Photos from Crystal Bridges Museum of American Art (Bentonville, AR)

This gallery contains 38 photos.

In April, I drove from Benton, Arkansas to Liberal Kansas, where I judged the 14th Annual National Juried Art Exhibition at the Baker Arts Center. On the way, I stopped at Crystal Bridges Museum of American Art. Visit the Curator’s Corner More about this painting and Maxfield Parrish. More information about the draft riots. This … Continue reading

Gallery hopping in Little Rock

I’ve had enough days at home. It was time to go out and do one of my favorite things – visit art galleries.

My first stop was to the Historic Arkansas Museum, which was having multiple exhibitions. I practically ran through Reel to Real: Gone with the Wind and the Civil War in Arkansas, which showcased some of the costumes, posters, and production paintings from the film. My real mission was to visit see the Mid-Southern Watercolorists’ 41st Annual Exhibition and Forgotten Places, a show featuring the work of photographers Rhonda Berry and Diana Michelle Hausam. Diana’s work will soon be appearing in the Only Originals Gallery.

My next stop was the Arkansas Arts Center, for In Search of Norman Rockwell’s America. I was disappointed that most of the works displayed were prints. I was hoping to see more of the artist’s original paintings. But, since there was no charge for the exhibit, I guess I can’t complain.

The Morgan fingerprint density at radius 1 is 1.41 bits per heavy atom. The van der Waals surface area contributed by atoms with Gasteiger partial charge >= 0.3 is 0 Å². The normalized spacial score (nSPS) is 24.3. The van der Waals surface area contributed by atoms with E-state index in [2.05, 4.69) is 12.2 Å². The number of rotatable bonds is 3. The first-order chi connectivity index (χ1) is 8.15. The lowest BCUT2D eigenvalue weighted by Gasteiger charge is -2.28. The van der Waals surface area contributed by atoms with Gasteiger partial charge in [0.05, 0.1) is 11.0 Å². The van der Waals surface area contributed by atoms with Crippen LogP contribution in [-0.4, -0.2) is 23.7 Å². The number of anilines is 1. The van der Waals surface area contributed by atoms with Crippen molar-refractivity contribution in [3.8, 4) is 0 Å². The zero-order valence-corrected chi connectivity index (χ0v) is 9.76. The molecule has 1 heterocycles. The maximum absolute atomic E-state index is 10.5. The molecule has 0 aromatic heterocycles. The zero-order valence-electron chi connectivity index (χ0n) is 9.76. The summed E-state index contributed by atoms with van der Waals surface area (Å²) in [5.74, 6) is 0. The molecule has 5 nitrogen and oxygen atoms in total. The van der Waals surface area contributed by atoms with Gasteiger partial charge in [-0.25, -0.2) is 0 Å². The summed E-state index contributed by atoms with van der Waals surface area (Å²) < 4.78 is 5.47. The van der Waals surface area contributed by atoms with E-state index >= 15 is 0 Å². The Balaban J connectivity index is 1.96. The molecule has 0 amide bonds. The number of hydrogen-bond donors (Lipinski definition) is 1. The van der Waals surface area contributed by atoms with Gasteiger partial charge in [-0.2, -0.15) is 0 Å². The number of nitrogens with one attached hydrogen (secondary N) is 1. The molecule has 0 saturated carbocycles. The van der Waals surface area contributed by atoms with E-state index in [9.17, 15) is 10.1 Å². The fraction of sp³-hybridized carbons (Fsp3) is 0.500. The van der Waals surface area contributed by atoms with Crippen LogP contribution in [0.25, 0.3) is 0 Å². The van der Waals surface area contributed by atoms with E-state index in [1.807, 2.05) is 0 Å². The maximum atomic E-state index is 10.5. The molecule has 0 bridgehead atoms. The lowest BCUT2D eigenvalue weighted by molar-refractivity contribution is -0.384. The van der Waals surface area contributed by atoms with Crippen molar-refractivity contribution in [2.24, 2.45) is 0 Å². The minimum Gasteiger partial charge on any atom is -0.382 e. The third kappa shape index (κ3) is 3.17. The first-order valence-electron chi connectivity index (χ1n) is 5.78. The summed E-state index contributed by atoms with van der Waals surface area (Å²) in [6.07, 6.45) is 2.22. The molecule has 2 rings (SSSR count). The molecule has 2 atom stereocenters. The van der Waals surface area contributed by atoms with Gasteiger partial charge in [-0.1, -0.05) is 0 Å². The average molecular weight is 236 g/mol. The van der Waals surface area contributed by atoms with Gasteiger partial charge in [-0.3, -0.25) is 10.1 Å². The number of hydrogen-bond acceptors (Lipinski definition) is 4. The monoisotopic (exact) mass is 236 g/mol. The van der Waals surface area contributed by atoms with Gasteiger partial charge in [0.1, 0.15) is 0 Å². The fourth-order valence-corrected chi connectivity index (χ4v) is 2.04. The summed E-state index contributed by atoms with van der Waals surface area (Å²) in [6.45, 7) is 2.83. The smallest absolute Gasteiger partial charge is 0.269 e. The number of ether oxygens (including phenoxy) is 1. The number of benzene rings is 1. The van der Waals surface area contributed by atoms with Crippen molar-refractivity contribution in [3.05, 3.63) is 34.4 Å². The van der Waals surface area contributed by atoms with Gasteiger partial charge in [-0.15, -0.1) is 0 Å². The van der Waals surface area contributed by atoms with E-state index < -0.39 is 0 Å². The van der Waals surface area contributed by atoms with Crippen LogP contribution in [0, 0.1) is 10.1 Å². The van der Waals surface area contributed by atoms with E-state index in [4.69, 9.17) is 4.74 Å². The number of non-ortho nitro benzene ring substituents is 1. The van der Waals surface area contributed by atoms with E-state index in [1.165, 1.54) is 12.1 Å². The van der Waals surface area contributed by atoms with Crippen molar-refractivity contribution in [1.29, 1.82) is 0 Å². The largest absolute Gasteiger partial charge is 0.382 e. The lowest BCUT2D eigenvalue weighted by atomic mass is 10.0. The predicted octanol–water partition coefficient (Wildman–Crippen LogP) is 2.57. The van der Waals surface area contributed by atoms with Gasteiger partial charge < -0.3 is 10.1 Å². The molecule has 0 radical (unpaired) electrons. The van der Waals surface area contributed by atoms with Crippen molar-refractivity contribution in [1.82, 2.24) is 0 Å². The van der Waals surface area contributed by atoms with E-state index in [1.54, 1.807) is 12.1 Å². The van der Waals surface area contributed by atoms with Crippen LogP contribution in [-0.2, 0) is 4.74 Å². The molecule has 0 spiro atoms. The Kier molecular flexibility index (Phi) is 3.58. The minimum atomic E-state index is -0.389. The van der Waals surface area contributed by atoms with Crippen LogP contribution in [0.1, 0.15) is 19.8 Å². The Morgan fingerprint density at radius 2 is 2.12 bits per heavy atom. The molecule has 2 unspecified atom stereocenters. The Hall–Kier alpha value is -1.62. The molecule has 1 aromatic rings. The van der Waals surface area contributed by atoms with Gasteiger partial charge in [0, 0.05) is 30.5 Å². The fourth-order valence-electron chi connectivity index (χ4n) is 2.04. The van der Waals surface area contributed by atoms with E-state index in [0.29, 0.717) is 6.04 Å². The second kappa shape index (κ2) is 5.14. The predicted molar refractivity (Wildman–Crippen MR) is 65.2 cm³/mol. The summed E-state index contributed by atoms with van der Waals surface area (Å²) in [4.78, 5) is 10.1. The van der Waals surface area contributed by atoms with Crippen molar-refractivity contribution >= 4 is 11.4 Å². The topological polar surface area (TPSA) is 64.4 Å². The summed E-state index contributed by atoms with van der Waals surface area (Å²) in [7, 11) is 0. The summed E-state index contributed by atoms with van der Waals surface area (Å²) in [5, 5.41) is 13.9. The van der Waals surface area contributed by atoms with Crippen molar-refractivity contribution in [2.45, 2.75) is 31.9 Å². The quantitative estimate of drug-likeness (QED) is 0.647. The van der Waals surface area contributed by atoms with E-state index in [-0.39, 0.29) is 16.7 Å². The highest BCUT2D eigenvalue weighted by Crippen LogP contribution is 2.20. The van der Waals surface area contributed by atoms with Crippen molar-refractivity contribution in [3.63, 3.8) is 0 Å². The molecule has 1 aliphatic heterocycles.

I also toured the rest of the museum, since the Arkansas Arts Center is good about switching out artwork. This time, they were displaying drawings from their permanent collection. Some were quite wonderful and one, Four Figure Set Piece by Kent Bellows, will live with me for some time.

From there it was the Hearne Fine Art Gallery, to see the works of Lawrence Finney. I saw a photograph of Daddy Watches in the newspaper, and just had to see more. I wasn’t disappointed, although this particular piece was much smaller than I’d imagined it would be. I love the exaggerated power of the arms and hands wrapping the tiny infant. My own father’s large hands are what I remember most, and it was seeing his hands – rather than his face – that brought me to tears at his funeral.

The colors in Finney’s oils are very clean. It’s as though he simply puts down a layer of color, and then adds the highlights and shadows over top. He often outlines the most important elements. Most of the highlights and shadows are simply lighter and darker versions of the base color. There is little to no color change to indicate a shift of light. But this simple approach lends folk-quality charm to lively, emotional works.

Daddy Watches by artist Lawrence Finney